Camille Penrod, a public relations specialist for Ancestry.com, said in an email they harness family history and consumer genomics to help people figure out who they are and where they come from.

"We’ve pioneered and defined this category, developing new innovations and technologies that have reinvented how people make family history discoveries," she said. "And these discoveries can give everyone a greater sense of identity, relatedness, and their place in the world."

How we found the best genealogy website

We compared genealogy websites simply by using them. This meant 12 hours of research, several phone calls to our family members and a couple calls to customer service. If a subscription is required, we got the top-tier membership and used every feature of the website we could find. This meant entering in the names and birthdays of real people and seeing if these genealogy websites could give us any real information. All the websites with a family tree building feature are GEDCOM compatible, which is the file format for saving and exporting your family. Almost every single genealogy website we tested requires a subscription to use every function but obviously we preferred the least expensive options that were still easy to use and give users a ton of resources.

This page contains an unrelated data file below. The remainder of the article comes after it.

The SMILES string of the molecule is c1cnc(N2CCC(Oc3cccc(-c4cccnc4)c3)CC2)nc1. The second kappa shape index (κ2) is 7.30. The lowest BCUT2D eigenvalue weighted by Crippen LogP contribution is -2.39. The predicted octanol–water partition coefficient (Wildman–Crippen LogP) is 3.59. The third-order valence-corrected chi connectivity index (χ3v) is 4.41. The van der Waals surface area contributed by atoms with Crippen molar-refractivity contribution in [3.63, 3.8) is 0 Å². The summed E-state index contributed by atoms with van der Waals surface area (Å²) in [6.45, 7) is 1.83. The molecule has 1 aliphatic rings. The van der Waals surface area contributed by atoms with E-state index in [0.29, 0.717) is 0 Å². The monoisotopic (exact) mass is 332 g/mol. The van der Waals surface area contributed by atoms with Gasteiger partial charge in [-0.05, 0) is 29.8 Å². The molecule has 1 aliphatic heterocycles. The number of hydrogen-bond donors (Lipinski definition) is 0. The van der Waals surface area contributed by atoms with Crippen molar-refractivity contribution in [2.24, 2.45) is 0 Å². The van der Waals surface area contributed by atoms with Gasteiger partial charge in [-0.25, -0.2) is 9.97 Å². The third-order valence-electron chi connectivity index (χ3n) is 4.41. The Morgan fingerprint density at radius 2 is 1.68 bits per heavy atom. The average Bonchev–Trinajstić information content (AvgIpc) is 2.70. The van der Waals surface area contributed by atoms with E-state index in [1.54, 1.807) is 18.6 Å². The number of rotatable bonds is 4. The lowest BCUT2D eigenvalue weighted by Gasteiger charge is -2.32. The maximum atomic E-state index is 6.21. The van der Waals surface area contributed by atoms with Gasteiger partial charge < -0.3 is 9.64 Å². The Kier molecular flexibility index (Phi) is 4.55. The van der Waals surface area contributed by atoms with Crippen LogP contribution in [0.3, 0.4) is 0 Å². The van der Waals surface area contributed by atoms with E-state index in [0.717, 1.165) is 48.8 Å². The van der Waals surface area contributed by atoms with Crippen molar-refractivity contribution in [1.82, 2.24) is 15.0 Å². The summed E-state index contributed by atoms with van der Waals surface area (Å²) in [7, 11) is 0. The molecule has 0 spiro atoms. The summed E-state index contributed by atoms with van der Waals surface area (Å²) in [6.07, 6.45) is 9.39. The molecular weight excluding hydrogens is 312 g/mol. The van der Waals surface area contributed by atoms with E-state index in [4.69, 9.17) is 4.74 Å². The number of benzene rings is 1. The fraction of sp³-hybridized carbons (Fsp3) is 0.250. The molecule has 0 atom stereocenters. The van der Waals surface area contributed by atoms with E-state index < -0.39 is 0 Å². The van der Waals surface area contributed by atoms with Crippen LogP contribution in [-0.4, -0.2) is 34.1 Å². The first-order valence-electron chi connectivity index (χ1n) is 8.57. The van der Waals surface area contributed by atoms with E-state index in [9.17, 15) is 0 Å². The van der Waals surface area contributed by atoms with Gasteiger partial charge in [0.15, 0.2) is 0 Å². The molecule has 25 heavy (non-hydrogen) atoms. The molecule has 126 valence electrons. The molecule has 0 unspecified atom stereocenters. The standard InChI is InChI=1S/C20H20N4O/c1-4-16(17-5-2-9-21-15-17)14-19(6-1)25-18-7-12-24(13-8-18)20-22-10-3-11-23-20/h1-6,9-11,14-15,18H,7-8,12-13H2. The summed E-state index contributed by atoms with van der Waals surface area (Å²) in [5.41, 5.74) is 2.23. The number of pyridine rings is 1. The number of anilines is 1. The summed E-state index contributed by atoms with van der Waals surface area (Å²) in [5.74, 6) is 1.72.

Your Data Privacy

Finding out about your family history can be a lot of fun, but some websites use the data you provide. Ancestry.com, for example, collects and stores the personal information of users as they navigate the website. 

If you use the website's DNA testing services, they store your saliva sample so it can be available for future testing. You can request the sample be destroyed within 30 days of sending the sample in, but if you've already agreed to be a part of the company's research studies, they won't remove it from any active or completed research projects. In general, your data is used more by DNA testing companies than by family tree services. For example, the Golden State Killer was caught in 2018 thanks to online DNA testing services. Business Insider reported companies can even sell your genetic information to drug companies.